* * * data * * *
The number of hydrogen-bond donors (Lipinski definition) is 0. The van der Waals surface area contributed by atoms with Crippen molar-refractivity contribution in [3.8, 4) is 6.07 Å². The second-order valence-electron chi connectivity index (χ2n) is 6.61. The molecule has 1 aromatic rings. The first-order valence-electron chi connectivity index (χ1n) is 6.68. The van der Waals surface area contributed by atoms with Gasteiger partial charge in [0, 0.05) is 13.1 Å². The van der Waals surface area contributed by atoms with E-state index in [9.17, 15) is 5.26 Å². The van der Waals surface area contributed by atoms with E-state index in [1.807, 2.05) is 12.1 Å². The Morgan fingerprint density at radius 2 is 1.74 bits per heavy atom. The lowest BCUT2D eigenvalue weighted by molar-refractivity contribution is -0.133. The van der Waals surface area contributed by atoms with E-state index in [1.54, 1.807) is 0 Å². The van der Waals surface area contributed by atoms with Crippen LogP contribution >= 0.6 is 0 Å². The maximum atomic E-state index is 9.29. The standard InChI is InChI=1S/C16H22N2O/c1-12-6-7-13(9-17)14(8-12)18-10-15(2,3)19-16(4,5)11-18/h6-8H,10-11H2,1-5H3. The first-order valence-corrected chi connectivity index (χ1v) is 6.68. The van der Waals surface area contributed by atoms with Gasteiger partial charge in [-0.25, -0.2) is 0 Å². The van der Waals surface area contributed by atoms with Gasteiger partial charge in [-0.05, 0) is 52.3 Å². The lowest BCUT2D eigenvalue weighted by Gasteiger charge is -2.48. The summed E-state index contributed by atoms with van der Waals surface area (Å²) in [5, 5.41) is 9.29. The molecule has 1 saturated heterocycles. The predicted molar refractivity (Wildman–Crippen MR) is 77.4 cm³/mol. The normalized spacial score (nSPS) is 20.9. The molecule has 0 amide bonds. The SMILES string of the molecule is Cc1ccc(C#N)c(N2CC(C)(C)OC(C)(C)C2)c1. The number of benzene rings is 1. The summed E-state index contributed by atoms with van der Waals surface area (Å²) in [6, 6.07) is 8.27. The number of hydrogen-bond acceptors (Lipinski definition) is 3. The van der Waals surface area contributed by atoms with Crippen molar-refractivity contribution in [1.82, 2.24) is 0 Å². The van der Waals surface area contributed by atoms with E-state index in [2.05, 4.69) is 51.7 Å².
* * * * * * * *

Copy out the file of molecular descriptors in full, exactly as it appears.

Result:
The number of hydrogen-bond donors (Lipinski definition) is 0. The van der Waals surface area contributed by atoms with Crippen molar-refractivity contribution in [3.8, 4) is 6.07 Å². The second-order valence-electron chi connectivity index (χ2n) is 6.61. The molecule has 1 aromatic rings. The first-order valence-electron chi connectivity index (χ1n) is 6.68. The van der Waals surface area contributed by atoms with Gasteiger partial charge in [0, 0.05) is 13.1 Å². The van der Waals surface area contributed by atoms with E-state index in [9.17, 15) is 5.26 Å². The van der Waals surface area contributed by atoms with E-state index in [1.807, 2.05) is 12.1 Å². The Morgan fingerprint density at radius 2 is 1.74 bits per heavy atom. The lowest BCUT2D eigenvalue weighted by molar-refractivity contribution is -0.133. The van der Waals surface area contributed by atoms with E-state index in [1.54, 1.807) is 0 Å². The van der Waals surface area contributed by atoms with Crippen LogP contribution >= 0.6 is 0 Å². The maximum atomic E-state index is 9.29. The standard InChI is InChI=1S/C16H22N2O/c1-12-6-7-13(9-17)14(8-12)18-10-15(2,3)19-16(4,5)11-18/h6-8H,10-11H2,1-5H3. The first-order valence-corrected chi connectivity index (χ1v) is 6.68. The van der Waals surface area contributed by atoms with Gasteiger partial charge in [-0.25, -0.2) is 0 Å². The van der Waals surface area contributed by atoms with Gasteiger partial charge in [-0.05, 0) is 52.3 Å². The lowest BCUT2D eigenvalue weighted by Gasteiger charge is -2.48. The summed E-state index contributed by atoms with van der Waals surface area (Å²) in [5, 5.41) is 9.29. The molecule has 1 saturated heterocycles. The predicted molar refractivity (Wildman–Crippen MR) is 77.4 cm³/mol. The normalized spacial score (nSPS) is 20.9. The molecule has 0 amide bonds. The SMILES string of the molecule is Cc1ccc(C#N)c(N2CC(C)(C)OC(C)(C)C2)c1. The number of benzene rings is 1. The summed E-state index contributed by atoms with van der Waals surface area (Å²) in [6, 6.07) is 8.27. The number of hydrogen-bond acceptors (Lipinski definition) is 3. The van der Waals surface area contributed by atoms with Crippen molar-refractivity contribution in [1.82, 2.24) is 0 Å². The van der Waals surface area contributed by atoms with E-state index in [2.05, 4.69) is 51.7 Å².